CitationJohxhe, Majlinda & Corrado, Luisa (2018). Body mass index and social interactions from adolescence to adulthood. 2018 Add Health Users Conference. Bethesda, MD.
AbstractThis paper proposes a novel approach to address identification of social endogenous effects by generalizing the methods commonly used in standard dynamic panel data analysis to the peer effects setting. Our methodology shows how one can estimate peer effects free of the "reflection problem" in a dynamic context where individual-and group-specific unobservable effects are controlled for. We apply a dynamic linear-in-means model for analyzing the importance of social ties for body-weight-related behavior of US youth using Add Health Data. We show that the main drivers of body-weight-related behavior are habituation and imitation effects. For individuals who were normal-weight during adolescence habits seem to be slightly enforced by imitative behavior: in this instance, for any 1% increase in average BMI we expect about 0:72% increase in individual BMI, whereas the coefficient for past BMI is 0:41%. Imitation effects, instead, explain most of the variation in the Body Mass Index of individuals who were overweight and obese during adolescence, signaling the presence of a social multiplier effect: for these two groups an increase by 1% in average BMI leads, respectively, to an increase by 0:93% and 1:26% in current BMI.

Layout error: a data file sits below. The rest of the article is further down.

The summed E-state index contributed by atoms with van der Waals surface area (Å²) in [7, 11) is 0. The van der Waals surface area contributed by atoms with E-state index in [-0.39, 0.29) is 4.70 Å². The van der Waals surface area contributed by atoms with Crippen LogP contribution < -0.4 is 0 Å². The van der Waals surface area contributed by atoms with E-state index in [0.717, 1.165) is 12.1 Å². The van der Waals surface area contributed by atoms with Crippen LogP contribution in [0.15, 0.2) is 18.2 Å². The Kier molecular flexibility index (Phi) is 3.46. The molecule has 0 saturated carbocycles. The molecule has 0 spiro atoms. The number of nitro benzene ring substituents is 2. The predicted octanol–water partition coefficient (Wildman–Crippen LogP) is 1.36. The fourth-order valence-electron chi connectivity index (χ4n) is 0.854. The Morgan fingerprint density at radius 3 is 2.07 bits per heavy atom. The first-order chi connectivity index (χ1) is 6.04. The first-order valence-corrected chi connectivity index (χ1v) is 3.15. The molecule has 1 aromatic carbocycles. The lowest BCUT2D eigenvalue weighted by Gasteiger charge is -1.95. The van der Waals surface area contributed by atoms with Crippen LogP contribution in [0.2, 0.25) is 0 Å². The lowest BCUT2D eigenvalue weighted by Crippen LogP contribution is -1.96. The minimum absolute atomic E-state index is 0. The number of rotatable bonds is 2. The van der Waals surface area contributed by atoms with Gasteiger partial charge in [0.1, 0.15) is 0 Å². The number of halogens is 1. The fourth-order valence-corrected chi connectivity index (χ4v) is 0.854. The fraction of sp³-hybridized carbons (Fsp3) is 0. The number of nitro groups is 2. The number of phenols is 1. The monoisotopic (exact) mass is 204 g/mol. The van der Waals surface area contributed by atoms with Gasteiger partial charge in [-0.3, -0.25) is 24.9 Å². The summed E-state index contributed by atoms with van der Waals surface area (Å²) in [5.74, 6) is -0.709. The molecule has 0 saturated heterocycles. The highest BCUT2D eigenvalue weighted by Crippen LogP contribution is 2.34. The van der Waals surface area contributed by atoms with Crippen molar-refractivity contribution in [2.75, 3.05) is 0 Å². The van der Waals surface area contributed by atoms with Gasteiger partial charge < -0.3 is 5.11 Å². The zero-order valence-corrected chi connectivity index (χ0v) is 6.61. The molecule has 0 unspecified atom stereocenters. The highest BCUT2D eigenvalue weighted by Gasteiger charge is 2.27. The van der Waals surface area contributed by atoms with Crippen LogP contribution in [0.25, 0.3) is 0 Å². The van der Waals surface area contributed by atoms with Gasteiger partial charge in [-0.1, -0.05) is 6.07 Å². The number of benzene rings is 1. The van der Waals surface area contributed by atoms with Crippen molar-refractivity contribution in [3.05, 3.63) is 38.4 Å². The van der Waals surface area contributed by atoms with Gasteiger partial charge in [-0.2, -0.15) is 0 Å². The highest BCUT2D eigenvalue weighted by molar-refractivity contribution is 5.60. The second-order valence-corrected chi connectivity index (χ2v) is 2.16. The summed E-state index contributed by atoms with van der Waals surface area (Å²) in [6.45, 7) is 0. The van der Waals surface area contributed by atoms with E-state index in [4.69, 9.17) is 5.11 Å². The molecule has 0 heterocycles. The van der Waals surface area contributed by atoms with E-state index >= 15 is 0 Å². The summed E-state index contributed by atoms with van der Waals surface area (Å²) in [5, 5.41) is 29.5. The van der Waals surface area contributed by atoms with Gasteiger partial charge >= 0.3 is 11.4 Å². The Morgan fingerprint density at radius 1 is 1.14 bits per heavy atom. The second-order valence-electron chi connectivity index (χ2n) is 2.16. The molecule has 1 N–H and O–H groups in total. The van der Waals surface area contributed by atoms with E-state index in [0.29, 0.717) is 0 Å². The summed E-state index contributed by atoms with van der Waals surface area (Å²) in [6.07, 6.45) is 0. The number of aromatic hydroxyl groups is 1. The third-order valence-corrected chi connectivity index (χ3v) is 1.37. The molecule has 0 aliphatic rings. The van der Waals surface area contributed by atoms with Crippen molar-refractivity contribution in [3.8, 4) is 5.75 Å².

Reference TypeConference proceeding
Book Title2018 Add Health Users Conference